For over thirty years the country of Uganda has been held up in a bitter conflict between the Ugandan government and battling guerilla warfare armies. The Ugandan guerilla war is one of the bloodiest of Africa’s history, where tens of thousands of Ugandan civilians have been captured, maimed, mutilated, raped, and killed. Because warfare has historically been instigated and fought by men, based upon what is thought to be masculine ideals of power and conquest, it is very easy to see how militarism can be solely equated with the male population. But the military forces that invade and fight, while mostly governed by men, have had a vast impact on the lives of the women that inhabit the war zones. The conflict in northern Uganda is no different, and while women are not the ones leading the warring groups, women are deeply affected. Issues of displacement, economics, familial destruction, education, and environmental degradation have all plagued the female population of Acholiland. This audio slideshow aims to expore these issues and highlight the strength and resilience of women living in internally displaced persons camps in Northern Uganda.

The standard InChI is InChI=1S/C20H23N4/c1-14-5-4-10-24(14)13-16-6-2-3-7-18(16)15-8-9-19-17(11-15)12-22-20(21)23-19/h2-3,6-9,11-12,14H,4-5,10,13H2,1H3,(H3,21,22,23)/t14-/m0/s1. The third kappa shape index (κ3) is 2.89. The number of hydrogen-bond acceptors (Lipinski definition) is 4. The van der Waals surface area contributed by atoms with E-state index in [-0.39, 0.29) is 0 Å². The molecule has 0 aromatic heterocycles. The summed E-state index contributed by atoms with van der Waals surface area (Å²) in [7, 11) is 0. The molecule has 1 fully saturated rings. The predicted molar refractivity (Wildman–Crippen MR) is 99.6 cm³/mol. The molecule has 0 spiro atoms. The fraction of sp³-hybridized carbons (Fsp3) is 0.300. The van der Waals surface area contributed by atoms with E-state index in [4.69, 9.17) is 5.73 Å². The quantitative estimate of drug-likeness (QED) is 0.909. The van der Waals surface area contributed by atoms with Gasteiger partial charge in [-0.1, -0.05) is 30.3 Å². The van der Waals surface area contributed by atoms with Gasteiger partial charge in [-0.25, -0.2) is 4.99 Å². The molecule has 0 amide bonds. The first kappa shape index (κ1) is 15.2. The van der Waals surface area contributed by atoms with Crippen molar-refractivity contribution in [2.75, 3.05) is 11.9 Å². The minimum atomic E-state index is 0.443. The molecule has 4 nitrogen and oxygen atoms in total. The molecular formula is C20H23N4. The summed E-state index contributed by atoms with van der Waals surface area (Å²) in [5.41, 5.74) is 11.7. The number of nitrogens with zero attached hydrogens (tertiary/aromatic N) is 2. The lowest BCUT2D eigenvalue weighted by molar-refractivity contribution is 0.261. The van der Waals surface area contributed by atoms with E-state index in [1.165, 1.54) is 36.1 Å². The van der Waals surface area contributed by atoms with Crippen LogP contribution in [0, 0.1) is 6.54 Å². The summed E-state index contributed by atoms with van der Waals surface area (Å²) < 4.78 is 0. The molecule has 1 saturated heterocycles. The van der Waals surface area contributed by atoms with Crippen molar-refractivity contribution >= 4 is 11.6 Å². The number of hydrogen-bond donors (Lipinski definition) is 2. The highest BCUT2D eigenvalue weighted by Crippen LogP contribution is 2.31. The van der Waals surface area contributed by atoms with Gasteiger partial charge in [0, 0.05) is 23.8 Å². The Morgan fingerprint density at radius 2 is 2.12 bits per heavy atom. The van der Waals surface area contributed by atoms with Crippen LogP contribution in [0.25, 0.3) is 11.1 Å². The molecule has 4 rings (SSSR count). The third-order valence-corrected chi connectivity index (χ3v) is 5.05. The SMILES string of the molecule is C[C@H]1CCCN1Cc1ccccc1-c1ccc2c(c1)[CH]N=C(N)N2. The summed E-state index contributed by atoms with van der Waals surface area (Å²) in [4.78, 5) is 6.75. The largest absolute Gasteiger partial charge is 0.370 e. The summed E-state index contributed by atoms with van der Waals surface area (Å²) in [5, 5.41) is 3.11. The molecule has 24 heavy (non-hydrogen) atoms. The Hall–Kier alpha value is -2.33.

Nora Chovanec is a photographer based in Boston, MA. Her past work includes documentary stories from Uganda, Ukraine, Mexico, and across the United States. Currently she is finishing her fifth year of the combined-degree B.A./B.F.A. program with Tufts University and The School of the Museum of Fine Arts, Boston, majoring in Photography and Women’s Studies. Nora can be reached at firstname.lastname@example.org.